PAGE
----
Jeez, I hate software sometimes. At the start of Wednesday morning last week, Outlook 2000 ate my email, and it took me until the end of Saturday afternoon (4 frustrating days) to recover most of it.
- Specifically, there is a data corruption bug: when you reach around 2 gigabytes of data, Outlook will corrupt its PST mail store file, so that it can no longer read it (which is what happened last Wednesday morning). There is a tool though for repairing corruption in that file, which is shipped with Outlook. However, it dies with a cryptic 8-digit error code when you try to repair one of these 2-gigabyte files. So, not only does Outlook reproducibly corrupt its data (thus making all email, notes, calendar items, to-do items, etc in that file inaccessible), there is simply no way to recover the data using the tools that the product ships with.
- Microsoft are aware of the problem, and they have a “solution” of sorts: chop off the end of the file using a tool (thus losing any data contained in the removed portion), run the recovery tool again, and try to recover your data. They claim that you can just cut off 25 to 50 megabytes, but this is incorrect – and the reason it is incorrect is that the repair process significant increases the file size, which can easily cause the recovered file to exceed 2 gigabytes, thus causing the recovery tool to fail again. By a process of trial and error (and each attempt took around 3 hours of non-stop hard-disk thrashing to succeed or fail), I was able to find that trimming 355 megabytes of mail (thus deleting around 17% of my data) would make the tool run successfully, whilst just avoiding the 2-gigabyte limit.
So, what do we learn about software in general from this? For me, these were the most important points:
- Test your software. First and foremost, this bug represents a failure to test (because I doubt anyone actually intended for data corruption to happen). The minimal test case for this would have been: Create a new email, attach a 100 MB file, save the draft email, and close the email item: Repeat 25 times; Close program, open program, verify that the program opens without errors. This test (verifying that you can read your own data) would have demonstrated data corruption, and it does not require sending any email, or talking to the network at all – so would have been a comparatively simple test to preform.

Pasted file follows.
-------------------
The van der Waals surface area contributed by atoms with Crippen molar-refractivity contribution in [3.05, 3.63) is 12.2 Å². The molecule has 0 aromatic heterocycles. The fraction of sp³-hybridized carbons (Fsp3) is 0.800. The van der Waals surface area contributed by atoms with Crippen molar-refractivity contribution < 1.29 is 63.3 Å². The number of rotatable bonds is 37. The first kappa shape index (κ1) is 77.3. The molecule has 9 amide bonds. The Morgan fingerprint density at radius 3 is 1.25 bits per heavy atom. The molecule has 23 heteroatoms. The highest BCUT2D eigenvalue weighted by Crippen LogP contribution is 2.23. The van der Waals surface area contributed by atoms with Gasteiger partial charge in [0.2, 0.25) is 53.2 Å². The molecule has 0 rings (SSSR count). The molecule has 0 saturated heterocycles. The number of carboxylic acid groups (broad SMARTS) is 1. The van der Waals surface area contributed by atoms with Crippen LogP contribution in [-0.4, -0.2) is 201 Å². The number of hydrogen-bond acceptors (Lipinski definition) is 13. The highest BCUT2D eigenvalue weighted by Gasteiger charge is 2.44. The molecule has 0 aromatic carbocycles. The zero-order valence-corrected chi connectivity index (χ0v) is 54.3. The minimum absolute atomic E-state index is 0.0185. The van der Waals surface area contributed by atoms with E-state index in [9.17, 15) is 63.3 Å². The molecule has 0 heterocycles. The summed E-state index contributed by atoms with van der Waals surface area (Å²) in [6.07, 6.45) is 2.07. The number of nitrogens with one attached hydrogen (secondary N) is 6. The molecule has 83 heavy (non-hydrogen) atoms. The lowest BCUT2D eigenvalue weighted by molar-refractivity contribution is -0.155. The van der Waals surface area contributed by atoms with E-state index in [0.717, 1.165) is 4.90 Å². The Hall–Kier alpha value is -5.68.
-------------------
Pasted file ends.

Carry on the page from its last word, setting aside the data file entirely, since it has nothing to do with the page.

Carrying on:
- Fix severe problems quickly. This problem existed in Outlook 97 through to Outlook 2002, which (from the list of office versions) meant it was in the latest-and-greatest editions of office from Dec 1996 through to Nov 2003 (i.e. 7 years). Seven years is way too long have a severe data corruption bug like this.
- Test your fixes. There is an update that is claimed to “prevent Outlook from allowing the .PST file to exceed the 2 GB maximum size”. Since I has this update installed at the time, all I can say is that the fix seems broken to me.
- Fix severe problems in multiple ways. Bugs happen: I’ve certainly made plenty of mistakes, including ones that lost data. For the most severe ones though, I try to make it a point to fix them in multiple ways, at every point where I have made a bad assumption, or where I could be checking the passed data obeys certain constraints. My personal record is fixing a logic bug in 4 different ways, although 3-way fixes are slightly more common, and 2-way fixes are fairly standard – and when you fix bugs thoroughly like this, you never see them again. It’s the same in aviation, where they use the Swiss Cheese model – which basically says that for any accident, there are usually many cumulative failures, and you need to fix all of them to stop the same mistake happening again. Now, this particular email bug was not one bug: rather, it was two (at the very least). The first bug is that corruption occurs. The second bug is that when corruption occurs, you cannot recover from it. Microsoft only attempted to fix the first bug (and failed). If they had attempted to fix the second bug (making data recovery work), and succeeded, it would have been much less of a problem. I even tried to recover the data in a virtual machine, running the free 60-day trial edition of Outlook 2007 (the latest version), which you can download from the Microsoft site. It didn’t work, and the recovery tool still failed to recover data. As a result, this bug (making data recovery work for oversized PST files) is still unfixed in the latest edition of office (and has been present for 10.5 years now, and counting).